Every Saturday my goal is always the same. Bring enough food to prepare as samples and not run out until 11:35. It's a good thing I'm not upset with constant failure, as I have never been able to reach this goal. Never.
Yes, the Market runs from 7:30 a.m.- 2:00 p.m., every Saturday, and I usually arrive around 8:30. Yes, I HAVE been doubling, tripling and even quadrupling the volume of food I bring to sample out each week.
This Saturday, I didn't even make it out of the culinary gate, as we were completely wiped out by 10:30 a.m.! Part of me wants to believe MY powers of persuasion and my ability as a "food pusher" are so strong, it' just inevitable. Silly me.
I overlooked one major point. The only words in the English language with more power to attract a crowd then, "free samples", has to be, " free samples of Mac & Cheese"!
This weeks' recipe used two LF Market favorites: Pappardelle's Spicy Southwest Pasta and Haystacks Buttercup goat and cow's milk cheese.
Pappardelle's Spicy Southwest Pasta w/Haystack's Buttercup Cheese
1 Lb Southwest Pasta
4 Tbl unsalted butter
4 Tbl all purpose flour
1 Tbl Dijon mustard
1/2 cup heavy cream
1 1/2-2 cups milk
6-8 ounces, Haystack Buttercup goat and cow's milk cheese, grated.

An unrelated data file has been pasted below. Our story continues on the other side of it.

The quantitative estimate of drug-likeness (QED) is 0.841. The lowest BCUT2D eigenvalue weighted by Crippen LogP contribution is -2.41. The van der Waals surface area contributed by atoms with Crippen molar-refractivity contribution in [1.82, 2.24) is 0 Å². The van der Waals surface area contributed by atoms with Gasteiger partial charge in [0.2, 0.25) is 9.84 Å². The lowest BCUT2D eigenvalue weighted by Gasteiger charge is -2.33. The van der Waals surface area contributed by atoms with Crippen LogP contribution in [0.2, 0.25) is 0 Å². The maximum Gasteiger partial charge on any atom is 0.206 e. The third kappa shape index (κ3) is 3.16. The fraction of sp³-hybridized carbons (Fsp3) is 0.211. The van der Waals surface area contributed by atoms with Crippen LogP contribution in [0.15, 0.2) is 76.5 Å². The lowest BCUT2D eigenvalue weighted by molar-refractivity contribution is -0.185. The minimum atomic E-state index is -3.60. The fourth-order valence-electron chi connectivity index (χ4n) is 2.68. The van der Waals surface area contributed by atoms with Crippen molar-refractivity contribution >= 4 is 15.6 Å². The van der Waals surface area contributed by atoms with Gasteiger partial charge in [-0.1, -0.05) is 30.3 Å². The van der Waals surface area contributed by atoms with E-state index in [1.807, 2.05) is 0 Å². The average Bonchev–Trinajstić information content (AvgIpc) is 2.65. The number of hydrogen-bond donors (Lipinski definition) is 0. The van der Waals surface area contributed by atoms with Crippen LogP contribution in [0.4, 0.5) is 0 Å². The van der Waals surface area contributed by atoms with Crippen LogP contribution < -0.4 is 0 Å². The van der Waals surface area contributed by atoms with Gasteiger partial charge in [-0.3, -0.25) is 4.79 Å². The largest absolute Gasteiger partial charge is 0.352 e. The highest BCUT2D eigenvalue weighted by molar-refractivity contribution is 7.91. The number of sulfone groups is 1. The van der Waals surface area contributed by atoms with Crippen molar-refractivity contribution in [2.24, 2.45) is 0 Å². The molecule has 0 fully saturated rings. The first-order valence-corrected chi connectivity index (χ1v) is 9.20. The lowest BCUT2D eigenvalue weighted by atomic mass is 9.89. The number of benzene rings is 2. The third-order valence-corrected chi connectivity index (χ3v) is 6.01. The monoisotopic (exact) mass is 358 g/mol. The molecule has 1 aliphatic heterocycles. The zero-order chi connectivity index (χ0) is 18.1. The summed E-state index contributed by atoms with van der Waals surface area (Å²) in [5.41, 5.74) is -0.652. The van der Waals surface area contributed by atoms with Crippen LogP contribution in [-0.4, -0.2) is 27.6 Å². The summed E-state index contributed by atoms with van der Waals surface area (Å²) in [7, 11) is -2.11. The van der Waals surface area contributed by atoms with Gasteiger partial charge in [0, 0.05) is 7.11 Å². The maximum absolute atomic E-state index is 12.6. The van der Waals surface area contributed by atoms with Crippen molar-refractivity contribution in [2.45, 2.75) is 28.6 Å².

fresh Ground pepper
Boil pasta according to Pappardelle's directions, until al dente. Reserve 1/4 cup of pasta liquid. Drain pasta, and rinse with cool water. Note:
- When salting pasta water, use 2-3 tablespoons of Kosher salt to one gallon of water. A "pinch" of salt is simply inadequate and does nothing to flavor your pasta. Salting the water enhances flavor and allows for "salted" pasta rather then "salty" pasta. Trust me, there is a difference.
- Do not add oil to pasta water or to finished pasta, as it will keep the sauce from adhering and it creates a greasy curdled effect with finished dish.
Sauce: Heat butter in a 4 quart sauce pan over medium heat, whisk in flour, then add mustard. Next, add cream and whisk until all the liquid is absorbed and there are no lumps, then slowly add 1 1/2 cups milk, and bring mixture to a low simmer. Sprinkle in goat cheese a little at a time, stirring between each addition (this prevents cheese from clumping together in a big mass). Continue to simmer until all the cheese is melted. Use additional milk if sauce becomes too thick.
Return pasta, with 1/4 cup pasta water, to the pot and heat quickly. Pour hot cheese sauce over pasta, and add salt and pepper to taste. Serve immediately. Enjoy!
Thanks for coming to the market, and I will see you next week.